While a king of Dogfeilion rules Glastenning in the middle of this century,
it seems a subsidiary branch from Pengwern has gained it by the early
the name of his son, Morfael.
c.610s - 620s
is around this time that the
Glastenning found Glastonbury Abbey, which remains one of Britain's best
known abbeys until its closure at the Dissolution. The fact that they are
able to do this means that the
West Seaxe conquest of the
West Wansdyke has not proceeded particularly far south, and Glastonbury is
still in British hands. The island of Beckery in the nearby Avalon Marshes
has already provided a monastic home for the
British Church since
the late 400s.
While Glastenning is inherited by Morfael, this point marks the first appearance
of the Dogfeilion in
Pengwern. Morfael is also a
sub-king in Pengwern, at Caer Luit Coyt, while his brother, Eiludd Powys,
becomes king of Powys (which incorporates the Pengwern territory). Given
Welsh emphasis on ancestry to
qualify for a throne, it seems likely that a Dogfeilion leader (probably
Cyndrwyn Glas) has married a daughter of the king of Powys, qualifying his
descendants to rule Powys by the rules of descent of
Gwynedd (which had been
inherited from their ancestors, the
use primogeniture, but the Pictish rules are that any descendant, regardless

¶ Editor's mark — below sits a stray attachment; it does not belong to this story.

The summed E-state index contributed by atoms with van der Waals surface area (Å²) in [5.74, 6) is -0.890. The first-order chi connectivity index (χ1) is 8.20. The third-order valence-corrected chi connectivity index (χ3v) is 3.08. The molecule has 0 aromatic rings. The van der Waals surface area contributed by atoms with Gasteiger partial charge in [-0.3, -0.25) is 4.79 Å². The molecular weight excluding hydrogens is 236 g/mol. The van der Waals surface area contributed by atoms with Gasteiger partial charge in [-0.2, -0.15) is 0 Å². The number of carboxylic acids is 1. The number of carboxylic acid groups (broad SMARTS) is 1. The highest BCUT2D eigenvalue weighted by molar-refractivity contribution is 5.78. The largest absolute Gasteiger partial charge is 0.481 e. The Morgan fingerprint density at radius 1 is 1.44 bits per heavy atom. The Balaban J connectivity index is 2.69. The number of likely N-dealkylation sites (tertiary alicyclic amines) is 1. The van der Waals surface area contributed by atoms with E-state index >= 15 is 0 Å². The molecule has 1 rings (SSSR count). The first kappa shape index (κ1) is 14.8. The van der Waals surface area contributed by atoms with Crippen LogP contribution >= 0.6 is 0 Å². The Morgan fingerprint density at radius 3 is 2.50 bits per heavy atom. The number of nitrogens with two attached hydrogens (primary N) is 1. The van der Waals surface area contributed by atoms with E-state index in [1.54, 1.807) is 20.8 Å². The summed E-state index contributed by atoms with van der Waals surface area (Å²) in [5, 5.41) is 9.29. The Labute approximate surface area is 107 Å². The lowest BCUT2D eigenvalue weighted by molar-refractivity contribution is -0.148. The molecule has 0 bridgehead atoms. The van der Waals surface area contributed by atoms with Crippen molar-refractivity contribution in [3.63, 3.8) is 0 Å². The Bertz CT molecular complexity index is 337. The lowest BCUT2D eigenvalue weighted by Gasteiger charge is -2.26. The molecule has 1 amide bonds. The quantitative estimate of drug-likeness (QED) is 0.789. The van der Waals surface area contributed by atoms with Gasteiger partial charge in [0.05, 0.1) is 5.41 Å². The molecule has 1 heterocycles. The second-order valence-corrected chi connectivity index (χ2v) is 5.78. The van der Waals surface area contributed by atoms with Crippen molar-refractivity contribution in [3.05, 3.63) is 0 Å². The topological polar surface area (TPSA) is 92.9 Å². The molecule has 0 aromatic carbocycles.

of the form of that descent, is qualified to inherit (meaning that even
bastard sons of wayward daughters can show up and claim a piece of a
territory or even kingship). The fact that the Dogfeilion are accepted
as rulers of Powys (as well as that part of Powys that is known as
Pengwern) is very telling. There has to be a valid claim of descent.
Morfael ap Glast
King of Caer Luit Coyt (Eastern
Pengwern) & Glastenning.
Morgan Glas (the Blue)
King of Glastenning.
652 - 658
West Seaxe victories in 652
and 658 see them occupy the entire Glastonbury region, and the
of Glastenning ceases to exist. Its overlord,
suffers extensive loss of territory in the remaining parts of Somerset and
in Dorset. Glastenning is rendered as 'Glestingaburg' by the local
Saxon Somersetae ('the somer settlers'), but the the abbey that has recently
been founded there survives and prospers, and initially does so under British
abbots. The Dogfelion kings also lose Pengwern
in 656, and already seem to have lost control of Pengwern's master,
Powys, so now they are cut back
to their ancestral territory of Dogfeilion.